Monday, January 9, 2012

Floppy Diskography

Recently three researchers sought access to the contents of 3.5-inch floppy disks in three archival collections at Hoover. You might think that responding to these requests is routine, but, after activating the write-protection tab and scanning for viruses, the process can take many turns.

Three disks in the Roger Mansell collection were labeled as containing the unpublished memoir of Robert Bjoring, a prisoner of war in the Philippines during World War II. A number of the files on the three disks had the same file name and were the same size, a common occurrence when files are repeatedly backed up. For each file we always generate a checksum, a digital "fingerprint" that serves as a unique identifier. By comparing the checksums of all the files, we were able to confirm the existence of duplicate copies and eliminate the duplicates, saving time for researchers using the files and conserving space in our storage system.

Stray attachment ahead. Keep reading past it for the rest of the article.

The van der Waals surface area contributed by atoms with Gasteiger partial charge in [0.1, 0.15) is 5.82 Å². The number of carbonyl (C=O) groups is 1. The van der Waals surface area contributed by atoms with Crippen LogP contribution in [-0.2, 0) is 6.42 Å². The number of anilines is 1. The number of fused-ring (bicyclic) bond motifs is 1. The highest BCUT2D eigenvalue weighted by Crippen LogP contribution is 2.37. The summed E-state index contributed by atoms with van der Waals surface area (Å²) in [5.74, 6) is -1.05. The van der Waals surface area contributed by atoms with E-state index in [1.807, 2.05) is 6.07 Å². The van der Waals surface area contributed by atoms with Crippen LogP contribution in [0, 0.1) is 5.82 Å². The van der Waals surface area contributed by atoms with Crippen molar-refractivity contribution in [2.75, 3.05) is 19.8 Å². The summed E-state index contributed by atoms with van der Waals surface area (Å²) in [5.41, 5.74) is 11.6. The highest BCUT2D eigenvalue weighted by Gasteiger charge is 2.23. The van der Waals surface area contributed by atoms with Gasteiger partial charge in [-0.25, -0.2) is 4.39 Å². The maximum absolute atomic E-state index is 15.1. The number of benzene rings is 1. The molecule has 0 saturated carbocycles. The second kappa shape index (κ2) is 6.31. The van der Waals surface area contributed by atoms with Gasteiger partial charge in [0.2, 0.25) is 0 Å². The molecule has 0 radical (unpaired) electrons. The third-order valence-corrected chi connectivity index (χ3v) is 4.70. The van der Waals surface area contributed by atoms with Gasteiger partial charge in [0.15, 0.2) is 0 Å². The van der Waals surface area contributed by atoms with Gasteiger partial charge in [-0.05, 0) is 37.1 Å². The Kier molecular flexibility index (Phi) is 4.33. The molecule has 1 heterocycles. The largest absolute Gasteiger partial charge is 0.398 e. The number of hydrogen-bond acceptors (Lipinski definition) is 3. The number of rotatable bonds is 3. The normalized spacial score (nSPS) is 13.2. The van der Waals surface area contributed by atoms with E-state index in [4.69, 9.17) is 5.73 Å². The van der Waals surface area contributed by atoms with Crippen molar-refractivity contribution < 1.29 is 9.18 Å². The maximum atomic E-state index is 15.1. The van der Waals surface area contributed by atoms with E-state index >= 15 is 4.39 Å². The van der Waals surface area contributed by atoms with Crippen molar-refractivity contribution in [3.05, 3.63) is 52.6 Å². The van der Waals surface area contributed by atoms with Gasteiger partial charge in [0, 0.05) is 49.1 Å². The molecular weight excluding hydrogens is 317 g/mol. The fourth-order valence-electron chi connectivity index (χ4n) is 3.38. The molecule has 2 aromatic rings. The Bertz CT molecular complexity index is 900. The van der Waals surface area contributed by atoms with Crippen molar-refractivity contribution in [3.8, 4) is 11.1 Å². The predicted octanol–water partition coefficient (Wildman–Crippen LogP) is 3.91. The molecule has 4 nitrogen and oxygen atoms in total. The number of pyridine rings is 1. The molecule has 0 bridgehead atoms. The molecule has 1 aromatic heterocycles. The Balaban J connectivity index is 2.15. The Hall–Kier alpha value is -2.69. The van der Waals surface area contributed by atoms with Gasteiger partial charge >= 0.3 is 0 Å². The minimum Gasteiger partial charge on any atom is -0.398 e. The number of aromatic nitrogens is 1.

The papers of A. L. Adamishin, a Soviet and Russian diplomat, contained eleven disks with dates written on the labels. We were able to open ten of them; the last one was corrupted and unreadable. Once we viewed the contents (diaries for 1990 and 1991), we found that they matched up to paper diaries in the collection. Evidently, someone printed out the contents of the disks and placed both the printouts and the disks in the boxes shipped to Hoover. Given the many hundreds--perhaps thousands--of computer media in our archival collections, we decided that the paper printouts were sufficient for research and preservation purposes and ceased work on the digital files.

The thirty-two disks in the David Fowler collection proved to be the most exotic. The curator who acquired the collection was told that the disks contained newswire stories, a rather vague description. The few disks with labels were handwritten in an incomprehensible scrawl. Our standard software could not read the disks and reported that they had not been formatted. We are still hoping to recover at least some data from the disks by using specialized software running in a Linux environment, which requires more staff time. Who knows what we'll find?

After activating the write-protection tab (at the tip of the pencil), files on the disk cannot be altered or deleted.